BOOK REVIEW: 100% by Paul Pope

100%100% by Paul Pope
My rating: 4 of 5 stars

Amazon page


Despite the gritty, futuristic-noir setting of this graphic novel, it’s essentially the intertwining of three love stories. The story opens on the corpse of a dancer found in an alleyway. I thought this was going to be part of the story’s inciting incident or foreshadow it, but — in reality — it just served to establish that we’re on the wrong side of the tracks. The same might be said of a scene involving the purchasing of a gun. [I’ll let the reader figure out whether it was a “Chekov’s gun.” i.e. Chekov famously said, “If you say in the first chapter that there is a rifle hanging on the wall, in the second or third chapter it absolutely must go off.”] The fact that the story set in and around a strip club is apparently insufficient to convey how seedy this neighborhood is.

The love stories are between a dancer and a dishwasher, the club manager and a fighter, and the manager’s best friend and a sound artist. These love stories are nicely woven together, even if they are clichéd. The relationship with the prize fighter is probably the stalest. However, fear of commitment and standing up for one’s art are the well-worn heart of the other two stories. As I think about it, it’s not that those clichéd themes form the heart of the story (one will see the same themes replayed out in great works, past, present, and future,) but instead I think it’s the way we are pummeled over the head with them. It’s much like aforementioned set up of the seediness of the setting. By being so blatant, one can’t help but feel it’s a bit hackneyed.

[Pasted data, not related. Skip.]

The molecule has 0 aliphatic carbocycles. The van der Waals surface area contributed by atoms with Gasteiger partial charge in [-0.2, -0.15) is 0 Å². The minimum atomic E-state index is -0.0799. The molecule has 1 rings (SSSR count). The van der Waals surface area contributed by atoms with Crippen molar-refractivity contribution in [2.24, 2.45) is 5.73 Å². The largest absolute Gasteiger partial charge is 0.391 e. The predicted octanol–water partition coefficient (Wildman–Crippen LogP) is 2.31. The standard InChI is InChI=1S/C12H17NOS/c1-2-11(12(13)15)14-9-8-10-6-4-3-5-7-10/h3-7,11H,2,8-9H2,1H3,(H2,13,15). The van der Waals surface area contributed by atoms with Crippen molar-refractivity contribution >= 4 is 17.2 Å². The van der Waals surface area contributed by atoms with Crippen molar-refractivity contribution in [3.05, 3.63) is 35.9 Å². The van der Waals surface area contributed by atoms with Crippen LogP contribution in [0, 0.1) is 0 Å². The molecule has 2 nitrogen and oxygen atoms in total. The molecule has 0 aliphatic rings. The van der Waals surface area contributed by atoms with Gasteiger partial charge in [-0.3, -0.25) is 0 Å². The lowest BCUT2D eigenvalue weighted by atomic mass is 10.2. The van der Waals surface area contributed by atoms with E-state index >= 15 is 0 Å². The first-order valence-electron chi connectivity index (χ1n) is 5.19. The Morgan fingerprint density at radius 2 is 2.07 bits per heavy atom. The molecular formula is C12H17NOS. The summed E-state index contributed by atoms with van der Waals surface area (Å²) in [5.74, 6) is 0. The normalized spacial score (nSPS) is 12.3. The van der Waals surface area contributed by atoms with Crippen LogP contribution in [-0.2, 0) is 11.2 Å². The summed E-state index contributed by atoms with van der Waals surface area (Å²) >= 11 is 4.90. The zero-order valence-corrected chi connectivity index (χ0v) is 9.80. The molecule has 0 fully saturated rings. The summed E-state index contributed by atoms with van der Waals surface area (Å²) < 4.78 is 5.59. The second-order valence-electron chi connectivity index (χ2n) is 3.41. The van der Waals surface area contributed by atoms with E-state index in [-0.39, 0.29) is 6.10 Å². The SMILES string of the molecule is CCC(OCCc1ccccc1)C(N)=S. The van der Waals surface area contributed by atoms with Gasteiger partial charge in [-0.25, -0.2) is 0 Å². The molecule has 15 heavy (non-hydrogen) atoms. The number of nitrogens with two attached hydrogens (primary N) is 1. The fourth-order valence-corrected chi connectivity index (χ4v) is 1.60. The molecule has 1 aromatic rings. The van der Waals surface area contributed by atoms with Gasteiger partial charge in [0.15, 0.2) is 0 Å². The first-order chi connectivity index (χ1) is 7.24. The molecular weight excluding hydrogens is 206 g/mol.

That said, it’s a fine story, that might have benefited from a little bit of subtlety.

The artwork was well-done as far as I’m able to tell. I have no particular expertise in art, so my only criteria is whether I could follow what was happening, and I could.

The “100%” that is presumably meant to apply to the lengths the characters go to for what / who they love, unfortunately is exceeded in telling the story in a way that draws attention to itself too much for its own good. That said, if you’re looking for sweet stories of love in a seedy setting, this book has got you covered.

View all my reviews

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